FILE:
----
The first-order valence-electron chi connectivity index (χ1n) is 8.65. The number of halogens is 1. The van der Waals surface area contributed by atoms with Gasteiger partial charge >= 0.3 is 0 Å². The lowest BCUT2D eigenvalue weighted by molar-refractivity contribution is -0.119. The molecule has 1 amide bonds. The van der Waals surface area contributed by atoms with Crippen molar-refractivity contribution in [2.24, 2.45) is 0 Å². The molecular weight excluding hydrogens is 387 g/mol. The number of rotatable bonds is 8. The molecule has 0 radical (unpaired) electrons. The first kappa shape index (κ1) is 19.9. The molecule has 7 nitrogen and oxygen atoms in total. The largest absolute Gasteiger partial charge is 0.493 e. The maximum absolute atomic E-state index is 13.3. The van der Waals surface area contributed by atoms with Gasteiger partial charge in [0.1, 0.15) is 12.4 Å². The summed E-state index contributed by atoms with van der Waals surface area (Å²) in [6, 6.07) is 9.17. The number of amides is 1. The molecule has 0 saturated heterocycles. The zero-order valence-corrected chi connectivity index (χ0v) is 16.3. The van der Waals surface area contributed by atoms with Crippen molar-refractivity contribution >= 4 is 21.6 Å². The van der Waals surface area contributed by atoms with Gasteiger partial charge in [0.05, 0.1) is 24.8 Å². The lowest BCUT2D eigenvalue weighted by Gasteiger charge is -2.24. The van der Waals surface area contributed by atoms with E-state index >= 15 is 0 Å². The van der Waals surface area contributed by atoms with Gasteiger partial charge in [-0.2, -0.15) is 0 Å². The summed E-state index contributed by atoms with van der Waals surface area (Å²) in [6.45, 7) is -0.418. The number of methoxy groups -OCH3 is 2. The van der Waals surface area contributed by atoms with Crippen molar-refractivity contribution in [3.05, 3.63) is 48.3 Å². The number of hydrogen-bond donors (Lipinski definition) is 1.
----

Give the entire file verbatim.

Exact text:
The first-order valence-electron chi connectivity index (χ1n) is 8.65. The number of halogens is 1. The van der Waals surface area contributed by atoms with Gasteiger partial charge >= 0.3 is 0 Å². The lowest BCUT2D eigenvalue weighted by molar-refractivity contribution is -0.119. The molecule has 1 amide bonds. The van der Waals surface area contributed by atoms with Crippen molar-refractivity contribution in [2.24, 2.45) is 0 Å². The molecular weight excluding hydrogens is 387 g/mol. The number of rotatable bonds is 8. The molecule has 0 radical (unpaired) electrons. The first kappa shape index (κ1) is 19.9. The molecule has 7 nitrogen and oxygen atoms in total. The largest absolute Gasteiger partial charge is 0.493 e. The maximum absolute atomic E-state index is 13.3. The van der Waals surface area contributed by atoms with Gasteiger partial charge in [0.1, 0.15) is 12.4 Å². The summed E-state index contributed by atoms with van der Waals surface area (Å²) in [6, 6.07) is 9.17. The number of amides is 1. The molecule has 0 saturated heterocycles. The zero-order valence-corrected chi connectivity index (χ0v) is 16.3. The van der Waals surface area contributed by atoms with Crippen molar-refractivity contribution >= 4 is 21.6 Å². The van der Waals surface area contributed by atoms with Gasteiger partial charge in [0.05, 0.1) is 24.8 Å². The lowest BCUT2D eigenvalue weighted by Gasteiger charge is -2.24. The van der Waals surface area contributed by atoms with E-state index >= 15 is 0 Å². The van der Waals surface area contributed by atoms with Gasteiger partial charge in [-0.2, -0.15) is 0 Å². The summed E-state index contributed by atoms with van der Waals surface area (Å²) in [6.45, 7) is -0.418. The number of methoxy groups -OCH3 is 2. The van der Waals surface area contributed by atoms with Crippen molar-refractivity contribution in [3.05, 3.63) is 48.3 Å². The number of hydrogen-bond donors (Lipinski definition) is 1.